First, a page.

I Know It's Here Somewhere

Ann Leach, Life Coach and grief specialist, describes the inherent loss of memory, confusion and loss of focus grief brings our way when a loved one dies. She provides some simple things you can do to help you regain a sense of control.

by Ann Leach

It's not often that I feel what I've been feeling of late: antsy and pressured and fuzzy. It seems I have lost my focus! I know that it is right here in my head, but I'll be darned if I can see much of it today.

Maybe it's the heat, or the car-buying decision or the fact that I am pressuring my self to complete a ton of work before July 1, as if that is some magical time that the Gods have deemed I must be complete with projects.  I'm used to deadlines, so that can't be it.

Sometimes it pays to stop worrying if the planets are aligned or your hair looks okay or if the sky will fall, and just stop, take stock of where you're at and adjust.  So, that's what I am doing and I have found some things that have helped me cope with the loss of focus:

Greet the day with a morning ritual.  It may be journaling your intention ns for the day, prayer and meditation or a short Bible study.  Whatever helps you prepare for your day, do it regularly.  Some clients who have grieved the loss of their loved ones have enjoyed re-reading the sympathy cards and notes they have received.  One client said it brought her comfort to remember the love that was around her.

Get up and out.  A walk around the neighborhood helps you shake off the antsy feeling.  At first thought this was just one of many versions of procrastination, but now I know it is a necessity.  Try it daily and without any ear phones blasting music, just you and the birds.

Breathe deeply.  Taking some time to stand up and take some really deep, lung-filling breaths to center me more than anything else.  And we so often forget to do that.  It is especially hard to remember when you're truly grieving and it's often hard to do through the tears, but try it, it's like a natural stop sign for your physical self.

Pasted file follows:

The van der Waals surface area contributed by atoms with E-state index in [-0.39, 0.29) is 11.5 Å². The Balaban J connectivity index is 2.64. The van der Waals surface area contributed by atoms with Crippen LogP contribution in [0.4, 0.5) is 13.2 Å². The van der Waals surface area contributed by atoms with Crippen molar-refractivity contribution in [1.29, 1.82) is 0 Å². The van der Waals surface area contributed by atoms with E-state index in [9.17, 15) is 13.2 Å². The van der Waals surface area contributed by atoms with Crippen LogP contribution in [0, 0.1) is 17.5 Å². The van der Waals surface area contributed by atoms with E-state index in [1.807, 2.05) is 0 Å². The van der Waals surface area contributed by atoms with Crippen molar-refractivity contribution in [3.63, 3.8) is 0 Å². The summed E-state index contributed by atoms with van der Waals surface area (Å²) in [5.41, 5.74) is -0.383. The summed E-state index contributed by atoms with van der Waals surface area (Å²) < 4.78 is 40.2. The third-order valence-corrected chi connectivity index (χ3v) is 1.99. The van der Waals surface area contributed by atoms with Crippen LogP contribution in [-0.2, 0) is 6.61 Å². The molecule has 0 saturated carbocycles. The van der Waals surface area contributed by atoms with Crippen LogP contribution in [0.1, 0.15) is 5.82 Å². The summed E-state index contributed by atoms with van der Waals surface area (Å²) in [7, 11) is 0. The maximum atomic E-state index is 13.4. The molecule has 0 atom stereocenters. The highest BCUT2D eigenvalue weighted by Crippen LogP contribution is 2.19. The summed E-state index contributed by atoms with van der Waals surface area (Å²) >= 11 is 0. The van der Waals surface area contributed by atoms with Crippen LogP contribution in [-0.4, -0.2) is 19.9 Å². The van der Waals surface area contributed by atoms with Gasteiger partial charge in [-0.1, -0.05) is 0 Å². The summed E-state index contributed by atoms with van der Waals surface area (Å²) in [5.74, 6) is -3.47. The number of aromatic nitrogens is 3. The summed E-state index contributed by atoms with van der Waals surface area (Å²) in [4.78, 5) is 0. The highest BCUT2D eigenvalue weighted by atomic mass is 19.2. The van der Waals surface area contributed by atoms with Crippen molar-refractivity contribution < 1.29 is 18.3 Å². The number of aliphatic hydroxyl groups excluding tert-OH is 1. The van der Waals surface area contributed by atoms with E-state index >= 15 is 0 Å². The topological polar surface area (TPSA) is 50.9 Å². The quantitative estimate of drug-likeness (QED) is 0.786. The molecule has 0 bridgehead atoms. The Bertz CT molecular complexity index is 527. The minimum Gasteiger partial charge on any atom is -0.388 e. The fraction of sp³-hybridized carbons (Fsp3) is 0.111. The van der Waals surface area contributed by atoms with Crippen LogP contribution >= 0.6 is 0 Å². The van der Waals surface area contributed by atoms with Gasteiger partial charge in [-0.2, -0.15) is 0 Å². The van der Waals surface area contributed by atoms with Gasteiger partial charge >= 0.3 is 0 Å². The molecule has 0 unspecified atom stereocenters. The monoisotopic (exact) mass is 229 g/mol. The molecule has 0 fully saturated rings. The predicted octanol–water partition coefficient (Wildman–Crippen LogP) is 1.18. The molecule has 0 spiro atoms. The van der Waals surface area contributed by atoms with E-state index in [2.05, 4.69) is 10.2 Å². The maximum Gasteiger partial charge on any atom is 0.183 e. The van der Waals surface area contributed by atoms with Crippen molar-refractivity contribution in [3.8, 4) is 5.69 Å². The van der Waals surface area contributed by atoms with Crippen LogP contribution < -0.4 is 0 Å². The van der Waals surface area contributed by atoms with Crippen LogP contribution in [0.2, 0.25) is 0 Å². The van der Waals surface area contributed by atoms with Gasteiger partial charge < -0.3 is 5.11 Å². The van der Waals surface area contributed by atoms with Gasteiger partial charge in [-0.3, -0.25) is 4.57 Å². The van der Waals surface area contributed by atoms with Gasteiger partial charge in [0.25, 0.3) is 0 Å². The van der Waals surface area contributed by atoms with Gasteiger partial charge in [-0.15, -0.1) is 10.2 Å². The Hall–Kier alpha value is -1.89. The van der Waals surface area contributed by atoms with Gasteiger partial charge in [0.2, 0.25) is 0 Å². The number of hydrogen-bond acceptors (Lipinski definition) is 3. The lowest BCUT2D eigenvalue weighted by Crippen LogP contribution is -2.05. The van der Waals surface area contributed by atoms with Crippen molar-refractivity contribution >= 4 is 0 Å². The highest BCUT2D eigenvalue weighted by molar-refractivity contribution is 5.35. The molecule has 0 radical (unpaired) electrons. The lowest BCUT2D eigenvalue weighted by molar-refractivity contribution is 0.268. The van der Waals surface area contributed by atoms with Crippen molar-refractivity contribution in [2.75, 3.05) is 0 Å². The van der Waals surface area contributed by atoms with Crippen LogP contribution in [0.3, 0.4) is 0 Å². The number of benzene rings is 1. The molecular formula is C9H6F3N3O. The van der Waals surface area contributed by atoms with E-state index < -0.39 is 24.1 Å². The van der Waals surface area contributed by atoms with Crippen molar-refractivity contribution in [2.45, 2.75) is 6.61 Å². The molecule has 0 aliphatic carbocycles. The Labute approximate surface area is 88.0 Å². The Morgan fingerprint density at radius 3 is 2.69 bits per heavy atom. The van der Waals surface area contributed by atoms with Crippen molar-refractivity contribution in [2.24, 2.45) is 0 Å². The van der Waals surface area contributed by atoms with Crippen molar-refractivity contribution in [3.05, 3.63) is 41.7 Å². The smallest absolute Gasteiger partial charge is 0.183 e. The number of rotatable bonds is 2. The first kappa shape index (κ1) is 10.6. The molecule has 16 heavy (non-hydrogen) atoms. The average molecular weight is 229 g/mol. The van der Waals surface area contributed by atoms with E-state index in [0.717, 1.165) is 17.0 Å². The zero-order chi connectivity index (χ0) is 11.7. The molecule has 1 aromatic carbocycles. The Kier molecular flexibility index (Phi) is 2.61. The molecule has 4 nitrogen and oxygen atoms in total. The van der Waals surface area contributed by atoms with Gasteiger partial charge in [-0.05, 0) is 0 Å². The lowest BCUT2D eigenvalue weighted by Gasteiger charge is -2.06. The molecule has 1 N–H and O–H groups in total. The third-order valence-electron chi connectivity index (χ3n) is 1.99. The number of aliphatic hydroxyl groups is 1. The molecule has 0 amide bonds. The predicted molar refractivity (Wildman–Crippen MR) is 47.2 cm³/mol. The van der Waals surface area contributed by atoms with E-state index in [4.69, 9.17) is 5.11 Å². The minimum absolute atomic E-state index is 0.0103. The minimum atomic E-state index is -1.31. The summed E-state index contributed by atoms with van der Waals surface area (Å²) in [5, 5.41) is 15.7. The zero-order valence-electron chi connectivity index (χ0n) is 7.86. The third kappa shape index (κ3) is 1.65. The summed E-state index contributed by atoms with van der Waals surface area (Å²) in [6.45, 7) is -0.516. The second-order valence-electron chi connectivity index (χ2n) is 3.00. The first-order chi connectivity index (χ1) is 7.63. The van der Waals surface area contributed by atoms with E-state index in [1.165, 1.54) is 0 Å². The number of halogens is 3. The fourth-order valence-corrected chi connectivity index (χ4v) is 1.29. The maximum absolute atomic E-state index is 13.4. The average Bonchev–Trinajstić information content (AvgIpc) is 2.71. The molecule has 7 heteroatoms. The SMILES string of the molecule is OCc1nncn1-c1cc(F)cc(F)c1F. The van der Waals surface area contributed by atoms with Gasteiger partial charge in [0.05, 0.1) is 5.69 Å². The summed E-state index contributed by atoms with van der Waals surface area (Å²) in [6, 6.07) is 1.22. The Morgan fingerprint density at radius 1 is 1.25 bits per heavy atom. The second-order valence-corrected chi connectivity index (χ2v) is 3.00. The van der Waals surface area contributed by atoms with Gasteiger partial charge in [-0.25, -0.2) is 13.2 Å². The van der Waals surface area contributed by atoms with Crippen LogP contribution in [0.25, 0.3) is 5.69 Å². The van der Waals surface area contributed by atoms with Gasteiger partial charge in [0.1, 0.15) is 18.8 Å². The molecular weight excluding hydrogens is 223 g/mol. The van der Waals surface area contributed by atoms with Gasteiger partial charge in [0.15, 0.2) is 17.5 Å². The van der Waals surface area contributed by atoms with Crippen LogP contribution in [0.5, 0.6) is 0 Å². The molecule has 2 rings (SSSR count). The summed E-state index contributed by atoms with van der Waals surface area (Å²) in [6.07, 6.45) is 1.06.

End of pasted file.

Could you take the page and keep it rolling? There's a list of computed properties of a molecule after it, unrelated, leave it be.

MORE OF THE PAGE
Do what there is to do today.  Not tomorrow or the next day, but right now.  Make a list and check off the first item and then the next and the next.  The rest will be waiting or you can ask for help to complete it all.  Employers, community organizations and friends understand that grief changes you for awhile and they'll help however they can.

Give thanks.  It doesn't have to be turkey time to stop and give thanks for the good around you.  It may be a challenge when loss is so fresh, but by taking 5 minutes at the end of the  day to mentally list the good around you that day, can help calm you and give hope.

When you need to get on track, it is sometimes the little things we do that make it the easiest.  There, I'm feeling better already!  I hope you are too.

Ann Leach is a life coach, freelance writer, publisher of In the Flow, a bi-monthly publications that supports, nudges and informs families and professional caregivers. She is the director of Life Preservers: a global grief support community.  She is a certified grief recovery specialist and founded the Cancer Support Network when living in Illinois, where she facilitated support groups for those living with cancer and AIDS and their caregivers.

As an only child, Ann lost both parents to cancer and, by the time she was twelve years of age, had lost every mail in her life through death.  Ann's experiences with loss have shaped her approach to life, causing her to celebrate each moment and explore what's truly important for her life.  She started Life Preservers as a way to support others doing the same and to have a global impact on how our current society views death and the emotions associated with it.

You can learn more about Ann and her organization's outreach by visiting


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